Fecal genotyping reveals demographic variation in river otters inhabiting a contaminated environment


  • Associate Editor: Emily Latch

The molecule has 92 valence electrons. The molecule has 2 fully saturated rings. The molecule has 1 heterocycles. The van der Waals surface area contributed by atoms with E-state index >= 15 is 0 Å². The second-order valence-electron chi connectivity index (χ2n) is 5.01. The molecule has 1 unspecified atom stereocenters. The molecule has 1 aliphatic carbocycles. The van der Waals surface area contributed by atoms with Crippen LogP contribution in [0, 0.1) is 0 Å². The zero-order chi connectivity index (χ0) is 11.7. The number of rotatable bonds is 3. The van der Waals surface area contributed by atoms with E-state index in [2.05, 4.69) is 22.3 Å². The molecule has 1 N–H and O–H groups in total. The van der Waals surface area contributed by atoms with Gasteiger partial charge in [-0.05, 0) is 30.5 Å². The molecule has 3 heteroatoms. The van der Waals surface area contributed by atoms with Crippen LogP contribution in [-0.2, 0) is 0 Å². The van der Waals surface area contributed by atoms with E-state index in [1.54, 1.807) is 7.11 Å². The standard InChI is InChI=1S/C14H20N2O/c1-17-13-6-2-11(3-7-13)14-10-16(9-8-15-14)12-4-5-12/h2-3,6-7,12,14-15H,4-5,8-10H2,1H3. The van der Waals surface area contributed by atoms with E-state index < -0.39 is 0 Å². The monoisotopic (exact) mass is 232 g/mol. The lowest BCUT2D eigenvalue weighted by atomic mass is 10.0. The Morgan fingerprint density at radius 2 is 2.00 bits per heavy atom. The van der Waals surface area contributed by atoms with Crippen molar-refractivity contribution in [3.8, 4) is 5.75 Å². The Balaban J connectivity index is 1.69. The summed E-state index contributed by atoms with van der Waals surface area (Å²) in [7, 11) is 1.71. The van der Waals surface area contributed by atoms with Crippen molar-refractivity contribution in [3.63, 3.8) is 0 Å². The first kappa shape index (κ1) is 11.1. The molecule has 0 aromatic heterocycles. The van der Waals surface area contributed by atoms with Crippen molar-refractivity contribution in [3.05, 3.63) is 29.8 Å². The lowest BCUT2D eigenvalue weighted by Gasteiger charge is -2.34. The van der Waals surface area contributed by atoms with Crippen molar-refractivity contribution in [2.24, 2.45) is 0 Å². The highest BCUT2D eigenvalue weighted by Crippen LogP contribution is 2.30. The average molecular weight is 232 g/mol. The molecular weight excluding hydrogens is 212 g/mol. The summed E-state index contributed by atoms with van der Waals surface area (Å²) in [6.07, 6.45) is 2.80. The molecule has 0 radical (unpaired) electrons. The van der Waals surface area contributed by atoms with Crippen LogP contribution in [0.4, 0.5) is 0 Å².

The deposition and accumulation of persistent contaminants into coastal systems can have lingering negative consequences for wildlife populations and their habitats. Using multi-locus genotyping of non-invasively collected feces, we assessed the effects of such pollution on reproduction, survival, genetic variability, and abundance of river otters (Lontra canadensis) along a gradient of urban–industrial development on southern Vancouver Island, British Columbia, Canada. Genetic analyses indicated a pattern consistent with small-scale structuring, with individuals partitioned into 2 local subpopulations—those identified in the contaminated harbors of southern Vancouver Island and points west (Colwood/Harbors), and those inhabiting uncontaminated habitat east of the harbors (Oak Bay). Genetic and demographic analyses for the 2 clusters provide strong support for the conclusion that, despite contamination concerns, Colwood/Harbors river otters exhibited acceptable levels of survival and successfully reproduced (i.e., high levels of relatedness, high self-recruitment, and high emigration). However, our data indicate that the Colwood/Harbors area constitutes lower quality habitat supporting lower densities of otters, especially during winter, and excess individuals produced in that region emigrate to other areas. Immigration into Colwood/Harbors, however, seems limited, possibly because of behavioral aversion of non-habituated otters to anthropogenic disturbance associated with the harbors and limited optimal otter habitat. Our findings suggest that the effects of chronic contaminant exposure at the population level may be inadvertently mitigated through the behavioral decisions of individuals to avoid poor quality habitats. We conclude that populations of river otters can persist in and around locally contaminated sites if relatively less disturbed and contaminated habitats remain in the vicinity of the affected areas. © 2012 The Wildlife Society.